Al Lawson only trailing by 3% is actually something of a bright spot:

        Florida 2nd District : U.S. House : 2022 Polls | FiveThirtyEight

        The “generic ballot” is precisely that. But put names into the poll and the results look different.

        Now if gas is only $2.00/gallon and food costs are coming down in November, then Biden will be celebrated as an economic genius – like the scandal-scarred Bill Clinton was in 1998.

        But barring some economic miracle, this is going to be like 1994 and 2010 all over again. 

        The Dems lose the House but narrowly keep the Senate – in large part because the GOP nominates unelectable candidates (see, Walker, Hershel and Oz, Mehmet).

            1. There actually is a plausible path to 52. If Dems holding their endangered seats (GA, AZ, NV and NH), and pick up PA (where Fetterman is leading) and flip WI (where Johnson and all of the Dems are in statistical ties), the Senate ends up being 52/48.

              But, of course, the House goes to the crazies.

              Here's an interesting hypothetical:

              By October, inflation starts to cool off, the situation in Ukraine stabilizes, and pro-choice women (and men) are still angry over Dobbs. The results of the House races are:

              215 Democrats

              215 Trump Republicans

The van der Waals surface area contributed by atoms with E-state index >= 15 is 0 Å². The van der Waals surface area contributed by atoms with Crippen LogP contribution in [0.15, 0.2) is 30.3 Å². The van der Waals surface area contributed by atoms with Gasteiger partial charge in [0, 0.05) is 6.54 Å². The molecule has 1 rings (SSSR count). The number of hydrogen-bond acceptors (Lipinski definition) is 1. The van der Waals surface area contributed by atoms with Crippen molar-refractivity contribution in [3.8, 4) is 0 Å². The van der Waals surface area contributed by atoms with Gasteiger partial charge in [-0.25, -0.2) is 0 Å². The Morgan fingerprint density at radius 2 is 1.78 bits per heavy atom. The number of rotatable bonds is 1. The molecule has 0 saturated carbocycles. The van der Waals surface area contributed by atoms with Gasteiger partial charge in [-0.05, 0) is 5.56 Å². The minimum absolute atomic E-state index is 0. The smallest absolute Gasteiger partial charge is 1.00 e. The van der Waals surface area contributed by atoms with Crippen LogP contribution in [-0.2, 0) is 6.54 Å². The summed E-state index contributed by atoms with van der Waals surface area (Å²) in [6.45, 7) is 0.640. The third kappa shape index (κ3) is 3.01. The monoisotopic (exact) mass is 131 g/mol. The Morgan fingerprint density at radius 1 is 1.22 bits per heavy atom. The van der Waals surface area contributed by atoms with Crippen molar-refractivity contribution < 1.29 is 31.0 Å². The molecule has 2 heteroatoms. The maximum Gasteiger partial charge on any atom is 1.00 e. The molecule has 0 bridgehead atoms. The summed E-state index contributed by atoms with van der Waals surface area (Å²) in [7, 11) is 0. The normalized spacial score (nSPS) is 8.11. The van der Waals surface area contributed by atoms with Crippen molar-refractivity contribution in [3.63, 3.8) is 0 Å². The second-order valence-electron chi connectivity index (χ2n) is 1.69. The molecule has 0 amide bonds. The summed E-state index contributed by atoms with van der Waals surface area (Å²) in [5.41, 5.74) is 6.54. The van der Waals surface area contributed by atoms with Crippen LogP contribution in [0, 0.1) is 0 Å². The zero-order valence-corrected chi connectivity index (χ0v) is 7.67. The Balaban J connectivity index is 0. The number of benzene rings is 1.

5 anti-Trump Republicans (i.e., Nancy Mace, Liz Cheney, Brian Fitzpatrick, Jamie Herrera Butler, and David Valadao).

              Would the anti-Trump Republicans be willing to work with Dems to organize the House?

              Would the Dems be willing to work with the anti-Trump Republicans to organize the House? 

                1. You're probably right but there may end up being another anti-Trump House member to take her place. Maybe Nick Begich in Alaska who owes nothing to Trump since he bestowed his blessing upon Caribou Barbie.

                2. Judging by last night‘s debate, if Wyoming voters pick one of the other candidates, they only have themselves to blame. We may have our own version of this if we have a Polis/Ganahl//New swinger debate.


                    1. And sadly, she is probably going to lose the primary to Hageman.

                      Was Liz Cheney the only one who spoke in understandable English? 

                1. Yes, I don't think that the Wizard of Oz pulls this rabbit out of a hat come November.

                  In addition to not getting much lift from the top of the ticket (Mastriano is staying within shouting distance of Shapiro but if he isn't leading now, he probably won't be in November), Oz has the problem of running as a Turkish citizen in the Party of Xenophobia and Islamophobia.

                  It's a good thing he didn't renounce his Turkish citizenship. Maybe next time he can run for the Turkish parliament.

  2. Where is Moderatus at a time like this? Shouldn't he be here telling us how much we should fear Hiedi Heidi and Joe?